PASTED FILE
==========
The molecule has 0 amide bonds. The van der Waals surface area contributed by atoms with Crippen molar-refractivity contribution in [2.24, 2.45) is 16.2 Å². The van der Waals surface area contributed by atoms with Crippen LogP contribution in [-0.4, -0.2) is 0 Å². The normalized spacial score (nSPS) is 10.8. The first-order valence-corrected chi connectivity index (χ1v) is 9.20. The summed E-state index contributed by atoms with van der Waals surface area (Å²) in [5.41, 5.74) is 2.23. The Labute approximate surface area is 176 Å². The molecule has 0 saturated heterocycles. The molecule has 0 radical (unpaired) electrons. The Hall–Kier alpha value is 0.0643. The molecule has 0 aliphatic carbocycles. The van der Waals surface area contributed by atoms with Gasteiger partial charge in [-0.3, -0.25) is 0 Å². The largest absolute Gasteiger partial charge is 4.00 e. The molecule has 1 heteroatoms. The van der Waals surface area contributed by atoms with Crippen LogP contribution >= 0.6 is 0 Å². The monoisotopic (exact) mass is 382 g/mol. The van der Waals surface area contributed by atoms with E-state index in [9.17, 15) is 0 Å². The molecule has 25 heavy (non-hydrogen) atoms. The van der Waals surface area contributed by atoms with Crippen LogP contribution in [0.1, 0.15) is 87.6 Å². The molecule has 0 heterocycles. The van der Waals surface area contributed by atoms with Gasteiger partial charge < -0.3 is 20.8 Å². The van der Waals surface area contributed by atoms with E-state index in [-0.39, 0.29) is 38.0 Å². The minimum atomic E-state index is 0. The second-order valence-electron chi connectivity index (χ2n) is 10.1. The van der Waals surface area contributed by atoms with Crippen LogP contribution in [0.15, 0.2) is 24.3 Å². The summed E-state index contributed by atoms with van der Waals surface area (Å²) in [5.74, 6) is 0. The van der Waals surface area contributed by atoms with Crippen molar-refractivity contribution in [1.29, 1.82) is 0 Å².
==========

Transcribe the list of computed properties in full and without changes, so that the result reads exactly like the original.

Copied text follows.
The molecule has 0 amide bonds. The van der Waals surface area contributed by atoms with Crippen molar-refractivity contribution in [2.24, 2.45) is 16.2 Å². The van der Waals surface area contributed by atoms with Crippen LogP contribution in [-0.4, -0.2) is 0 Å². The normalized spacial score (nSPS) is 10.8. The first-order valence-corrected chi connectivity index (χ1v) is 9.20. The summed E-state index contributed by atoms with van der Waals surface area (Å²) in [5.41, 5.74) is 2.23. The Labute approximate surface area is 176 Å². The molecule has 0 saturated heterocycles. The molecule has 0 radical (unpaired) electrons. The Hall–Kier alpha value is 0.0643. The molecule has 0 aliphatic carbocycles. The van der Waals surface area contributed by atoms with Gasteiger partial charge in [-0.3, -0.25) is 0 Å². The largest absolute Gasteiger partial charge is 4.00 e. The molecule has 1 heteroatoms. The van der Waals surface area contributed by atoms with Crippen LogP contribution >= 0.6 is 0 Å². The monoisotopic (exact) mass is 382 g/mol. The van der Waals surface area contributed by atoms with E-state index in [9.17, 15) is 0 Å². The molecule has 25 heavy (non-hydrogen) atoms. The van der Waals surface area contributed by atoms with Crippen LogP contribution in [0.1, 0.15) is 87.6 Å². The molecule has 0 heterocycles. The van der Waals surface area contributed by atoms with Gasteiger partial charge < -0.3 is 20.8 Å². The van der Waals surface area contributed by atoms with E-state index in [-0.39, 0.29) is 38.0 Å². The minimum atomic E-state index is 0. The second-order valence-electron chi connectivity index (χ2n) is 10.1. The van der Waals surface area contributed by atoms with Crippen LogP contribution in [0.15, 0.2) is 24.3 Å². The summed E-state index contributed by atoms with van der Waals surface area (Å²) in [5.74, 6) is 0. The van der Waals surface area contributed by atoms with Crippen molar-refractivity contribution in [1.29, 1.82) is 0 Å².